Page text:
The Sinreich Group

Attorneys at Law

(212) 317-1131

The Sinreich Group is a New York City based real estate law firm that represents public and private sector clients in connection with the acquisition, development, leasing, financing, repositioning and disposition of real estate throughout the country.

Back to Black

As the real estate industry braces for what is likely to be a challenging point in the boom/bust cycle, getting each commercial lease over the finish line  takes on greater importance and requires greater finesse. As each lease we work on presents unique challenges shaped by the current real estate climate, we’ve found that our Black Box strategies for minimizing the time, cost and risk of the legal leasing process are more important than ever.        

We originally published our Black Box series in late 2014 and early 2015, and think this is a good time to revisit it.

Here is our introduction to the Black Box.

 The legal lease negotiation process

The legal lease negotiation process

For most real estate professionals, the legal leasing process is a black box. Once the brokers and principals agree to a few salient business terms, the lease disappears into that black box and there is little understanding of exactly what the process is, let alone how to successfully manage it.

Opening the Black Box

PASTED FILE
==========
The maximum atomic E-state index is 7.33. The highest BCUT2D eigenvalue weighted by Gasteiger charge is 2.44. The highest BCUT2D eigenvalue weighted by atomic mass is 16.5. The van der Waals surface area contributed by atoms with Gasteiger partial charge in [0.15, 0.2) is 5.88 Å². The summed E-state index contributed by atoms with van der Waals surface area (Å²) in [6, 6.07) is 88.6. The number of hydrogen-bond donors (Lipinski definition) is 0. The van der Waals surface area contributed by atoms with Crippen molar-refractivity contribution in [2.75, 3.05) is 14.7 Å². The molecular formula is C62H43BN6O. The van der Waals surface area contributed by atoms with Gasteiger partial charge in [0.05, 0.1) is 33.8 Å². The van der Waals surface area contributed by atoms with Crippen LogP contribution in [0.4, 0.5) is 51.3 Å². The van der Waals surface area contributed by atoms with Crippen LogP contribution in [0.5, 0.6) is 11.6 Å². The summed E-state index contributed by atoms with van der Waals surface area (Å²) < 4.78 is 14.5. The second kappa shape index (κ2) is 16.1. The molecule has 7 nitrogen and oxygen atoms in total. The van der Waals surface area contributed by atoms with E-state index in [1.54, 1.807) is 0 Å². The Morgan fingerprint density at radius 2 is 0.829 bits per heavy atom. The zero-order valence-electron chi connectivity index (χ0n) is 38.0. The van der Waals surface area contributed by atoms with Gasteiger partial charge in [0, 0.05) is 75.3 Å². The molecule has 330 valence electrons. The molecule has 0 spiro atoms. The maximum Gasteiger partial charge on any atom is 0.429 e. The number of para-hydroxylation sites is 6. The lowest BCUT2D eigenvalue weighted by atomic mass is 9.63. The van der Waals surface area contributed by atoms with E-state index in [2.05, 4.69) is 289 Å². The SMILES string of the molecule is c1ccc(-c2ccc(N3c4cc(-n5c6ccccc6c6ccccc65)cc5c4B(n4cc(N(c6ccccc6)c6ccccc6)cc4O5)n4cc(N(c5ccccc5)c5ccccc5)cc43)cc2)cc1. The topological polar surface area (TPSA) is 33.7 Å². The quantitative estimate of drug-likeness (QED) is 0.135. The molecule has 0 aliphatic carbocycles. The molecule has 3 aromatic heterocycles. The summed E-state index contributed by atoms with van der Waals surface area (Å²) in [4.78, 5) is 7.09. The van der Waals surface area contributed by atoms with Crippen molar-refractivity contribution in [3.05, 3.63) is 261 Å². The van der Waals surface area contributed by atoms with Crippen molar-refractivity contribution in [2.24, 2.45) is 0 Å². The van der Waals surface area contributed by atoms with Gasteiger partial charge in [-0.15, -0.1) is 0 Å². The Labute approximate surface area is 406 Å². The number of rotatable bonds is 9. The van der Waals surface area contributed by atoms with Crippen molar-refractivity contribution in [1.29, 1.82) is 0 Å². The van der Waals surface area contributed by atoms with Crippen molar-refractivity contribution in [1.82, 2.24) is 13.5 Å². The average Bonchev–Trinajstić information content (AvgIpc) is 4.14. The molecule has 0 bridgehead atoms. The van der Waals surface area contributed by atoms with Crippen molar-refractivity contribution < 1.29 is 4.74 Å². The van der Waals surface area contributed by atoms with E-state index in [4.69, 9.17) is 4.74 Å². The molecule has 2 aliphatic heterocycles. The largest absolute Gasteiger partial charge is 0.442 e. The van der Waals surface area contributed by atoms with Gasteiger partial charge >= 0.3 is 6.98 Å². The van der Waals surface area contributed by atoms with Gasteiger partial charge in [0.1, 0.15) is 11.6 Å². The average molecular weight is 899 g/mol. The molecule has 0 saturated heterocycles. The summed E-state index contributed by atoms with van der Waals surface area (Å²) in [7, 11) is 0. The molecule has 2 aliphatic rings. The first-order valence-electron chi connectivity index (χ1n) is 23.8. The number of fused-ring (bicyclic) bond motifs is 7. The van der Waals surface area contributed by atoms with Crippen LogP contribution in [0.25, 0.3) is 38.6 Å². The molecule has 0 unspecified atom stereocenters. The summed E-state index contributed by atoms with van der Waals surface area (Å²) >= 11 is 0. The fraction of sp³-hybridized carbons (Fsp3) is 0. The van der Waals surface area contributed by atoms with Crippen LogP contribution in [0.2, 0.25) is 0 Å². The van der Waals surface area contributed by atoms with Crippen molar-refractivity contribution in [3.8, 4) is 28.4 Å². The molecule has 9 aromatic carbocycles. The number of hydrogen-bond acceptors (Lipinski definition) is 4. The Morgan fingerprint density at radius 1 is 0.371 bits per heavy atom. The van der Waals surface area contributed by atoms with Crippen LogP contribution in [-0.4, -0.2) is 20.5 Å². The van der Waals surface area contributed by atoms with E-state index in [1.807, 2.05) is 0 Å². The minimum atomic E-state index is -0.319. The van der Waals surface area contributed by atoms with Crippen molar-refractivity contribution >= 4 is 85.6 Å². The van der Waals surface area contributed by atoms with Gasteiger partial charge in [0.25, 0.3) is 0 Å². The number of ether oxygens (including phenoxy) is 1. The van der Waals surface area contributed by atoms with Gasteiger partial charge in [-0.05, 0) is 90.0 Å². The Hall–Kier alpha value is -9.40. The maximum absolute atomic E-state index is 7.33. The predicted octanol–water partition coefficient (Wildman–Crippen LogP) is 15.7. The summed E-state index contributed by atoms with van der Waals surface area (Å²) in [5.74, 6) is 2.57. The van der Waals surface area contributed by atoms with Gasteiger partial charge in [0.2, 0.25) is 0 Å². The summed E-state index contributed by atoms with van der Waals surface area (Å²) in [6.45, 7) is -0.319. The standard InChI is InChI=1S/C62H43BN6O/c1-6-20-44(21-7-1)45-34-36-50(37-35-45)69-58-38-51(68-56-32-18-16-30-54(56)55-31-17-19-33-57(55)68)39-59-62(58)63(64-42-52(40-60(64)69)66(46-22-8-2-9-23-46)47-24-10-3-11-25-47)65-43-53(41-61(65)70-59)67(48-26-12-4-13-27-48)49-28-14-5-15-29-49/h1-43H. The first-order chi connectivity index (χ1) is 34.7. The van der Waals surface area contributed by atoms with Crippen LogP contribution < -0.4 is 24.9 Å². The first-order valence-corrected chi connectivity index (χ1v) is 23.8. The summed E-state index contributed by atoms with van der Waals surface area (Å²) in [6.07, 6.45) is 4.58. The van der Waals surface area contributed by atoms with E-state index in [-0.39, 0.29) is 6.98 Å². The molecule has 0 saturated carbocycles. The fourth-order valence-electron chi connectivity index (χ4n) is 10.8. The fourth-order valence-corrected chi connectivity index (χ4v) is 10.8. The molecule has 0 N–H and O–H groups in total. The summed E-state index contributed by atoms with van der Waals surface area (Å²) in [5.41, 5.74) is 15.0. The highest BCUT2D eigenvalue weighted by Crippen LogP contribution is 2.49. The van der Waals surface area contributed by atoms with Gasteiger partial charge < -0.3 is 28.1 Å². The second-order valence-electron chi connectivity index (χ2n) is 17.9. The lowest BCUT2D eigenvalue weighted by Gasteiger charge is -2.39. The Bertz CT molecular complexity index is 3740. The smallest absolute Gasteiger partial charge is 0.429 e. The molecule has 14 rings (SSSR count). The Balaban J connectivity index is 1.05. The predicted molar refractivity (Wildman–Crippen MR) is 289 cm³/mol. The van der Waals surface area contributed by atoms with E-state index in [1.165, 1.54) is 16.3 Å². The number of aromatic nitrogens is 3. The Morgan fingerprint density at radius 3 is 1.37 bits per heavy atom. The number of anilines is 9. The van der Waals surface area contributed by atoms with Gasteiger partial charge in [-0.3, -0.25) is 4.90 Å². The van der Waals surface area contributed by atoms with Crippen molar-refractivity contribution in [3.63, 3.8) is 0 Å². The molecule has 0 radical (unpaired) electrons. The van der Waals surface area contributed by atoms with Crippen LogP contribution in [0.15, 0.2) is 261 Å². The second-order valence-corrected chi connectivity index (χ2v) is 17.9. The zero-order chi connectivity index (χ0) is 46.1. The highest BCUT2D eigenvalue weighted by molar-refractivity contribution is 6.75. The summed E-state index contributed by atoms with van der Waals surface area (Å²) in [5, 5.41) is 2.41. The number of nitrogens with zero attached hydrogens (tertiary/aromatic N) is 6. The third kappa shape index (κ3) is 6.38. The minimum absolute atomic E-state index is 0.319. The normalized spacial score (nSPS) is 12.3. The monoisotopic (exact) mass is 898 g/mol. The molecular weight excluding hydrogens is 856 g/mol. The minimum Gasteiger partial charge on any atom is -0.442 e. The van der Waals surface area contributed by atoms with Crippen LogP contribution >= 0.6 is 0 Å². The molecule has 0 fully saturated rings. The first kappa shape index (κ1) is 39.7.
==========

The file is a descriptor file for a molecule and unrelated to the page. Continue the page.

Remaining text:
The legal process of commercial leasing can, at its most basic level, be summed up by imagining two intersecting axes of conflict that the attorneys need to traverse as they move toward the finish line (see illustration above).

The first axis represents the conflict between precision and urgency. The need for precision can be likened to the need for adequate insurance. The hope is that you’ll never need to depend on it, but boy if you do, having it is essential.  

The conflicting tension at the other end of this axis is the urgency to get the lease signed. This stems from the reality that time kills deals and the longer your lease lingers in the black box, the more likely it is that the other party will be distracted by a cute new puppy or the shiny penny over there that will trump the lease in the box.

The second axis represents the conflict between the desire to get it all, or go for the jugular, and the need to accommodate the other side and pursue win-win solutions.  

At a certain point in every transaction, urgency trumps precision, and the need to accommodate trumps the desire to get it all. But there is an infinite number of paths to that all-important point, and figuring out the most direct one is often tricky. In addition, knowing you’ve arrived at that point can be elusive and requires an intuitive sixth sense even the most experienced attorneys don’t always have. The result is often a process that takes too long, costs too much and jeopardizes the outcome. 

Telephone 212 802 1422
205 East 42nd Street, 20th Floor, New York, NY 10017
info@sinreichlaw.com

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